South Korean Director, Park Chan-wook, is well known for pushing the boundaries of film making with his vengeance trilogy: Oldboy, Lady Vengeance and Sympathy for Mr. Vengeance and experimentation with the horror genre with his psychological thriller, Stoker and vampire film, Thirst, and The Handmaiden is no exception. When I learnt that his recent cinematic offering was going to be an adaptation of the 2002 lesbian-romance novel, Fingersmith by Sarah Waters, I immediately booked tickets in advance at my frequently visited cinema. I was excited and intrigued to see what Park Chan-Wook had created and the final product was better than I originally hoped for.In Water’s novel, an orphaned thief plays a crucial role in a scheme to seduce a wealthy heiress in order to steal her fortune, posing as her Handmaiden. In this adaptation, with the screenplay written by Park Chan-wook’s returning collaborator, Seo-kyeong Jeong, we are placed into a 1930’s Japanese occupied Korea, where Sook-hee (Kim Tae-ri) is recruited by the handsome conman “Count” Fujiwara (Jung-woo Ha) to serve Lady Hideko (Kim Min-hee) inside her elaborate home.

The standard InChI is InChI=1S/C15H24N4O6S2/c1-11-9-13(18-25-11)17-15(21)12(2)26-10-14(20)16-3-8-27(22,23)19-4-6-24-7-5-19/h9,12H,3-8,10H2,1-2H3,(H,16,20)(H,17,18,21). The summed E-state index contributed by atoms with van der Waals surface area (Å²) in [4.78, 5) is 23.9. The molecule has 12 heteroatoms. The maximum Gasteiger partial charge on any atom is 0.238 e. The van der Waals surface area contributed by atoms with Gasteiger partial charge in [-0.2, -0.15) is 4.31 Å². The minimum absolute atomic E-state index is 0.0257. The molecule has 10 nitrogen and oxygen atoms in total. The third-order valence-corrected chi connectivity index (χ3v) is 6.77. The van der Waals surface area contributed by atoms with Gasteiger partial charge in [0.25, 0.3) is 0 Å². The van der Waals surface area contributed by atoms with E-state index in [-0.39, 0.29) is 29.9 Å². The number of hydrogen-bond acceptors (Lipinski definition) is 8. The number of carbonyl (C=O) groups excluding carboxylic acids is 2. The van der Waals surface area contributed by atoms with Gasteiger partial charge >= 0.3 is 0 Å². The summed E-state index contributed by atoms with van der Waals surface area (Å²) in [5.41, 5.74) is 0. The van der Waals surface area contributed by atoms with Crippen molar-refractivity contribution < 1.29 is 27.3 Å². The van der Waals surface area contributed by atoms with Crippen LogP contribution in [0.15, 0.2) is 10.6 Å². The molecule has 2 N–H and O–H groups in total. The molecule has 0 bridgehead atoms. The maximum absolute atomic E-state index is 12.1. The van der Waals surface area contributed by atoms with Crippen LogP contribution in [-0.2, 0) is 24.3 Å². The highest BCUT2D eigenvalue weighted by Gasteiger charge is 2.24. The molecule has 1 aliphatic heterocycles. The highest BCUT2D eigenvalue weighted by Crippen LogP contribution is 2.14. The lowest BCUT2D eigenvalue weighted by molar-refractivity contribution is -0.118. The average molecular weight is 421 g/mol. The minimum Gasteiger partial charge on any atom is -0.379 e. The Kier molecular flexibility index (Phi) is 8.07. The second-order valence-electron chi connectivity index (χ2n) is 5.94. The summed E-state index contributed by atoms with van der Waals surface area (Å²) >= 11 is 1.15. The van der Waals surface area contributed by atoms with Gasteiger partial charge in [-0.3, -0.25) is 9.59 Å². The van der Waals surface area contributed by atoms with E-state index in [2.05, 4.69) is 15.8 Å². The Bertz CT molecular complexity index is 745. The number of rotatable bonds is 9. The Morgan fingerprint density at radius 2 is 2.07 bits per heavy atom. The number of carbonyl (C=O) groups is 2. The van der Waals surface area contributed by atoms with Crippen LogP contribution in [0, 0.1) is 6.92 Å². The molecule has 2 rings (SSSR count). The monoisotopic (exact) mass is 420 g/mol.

Park Chan-wook’s casting of his two female leads, who ultimately fall in love with one another, is compelling to watch as their mutual attraction develops throughout the film. Sook-hee is someone who is timid, yet attentive, while Lady Hideko is both clever and reserved when it comes to showing her emotions, making her appear intriguing. This on- screen chemistry between the two characters is what adds emotional weight to the Handmaiden’s several romantic scenes.Fans of Park Chan-wook’s previous films will be familiar with his trademark direction and style. This world is full of beauty and immortality, and this is present in every detail; The house has gothic style rooms and corridors, displaying Uncle Kouzuki’s (Jin-woong Jo) wealth; the gardens are full of cherry blossomed trees, which later plays scene to a character’s demise and the library holds Uncle Kouzuki’s personal and large collection of rare, pornographic literature, in which Lady Hideko is forced to read aloud during private auctions to an audience of rich, well dressed men. The Handmaiden is a wonderful film, and a great adaptation of the source material that influenced it.
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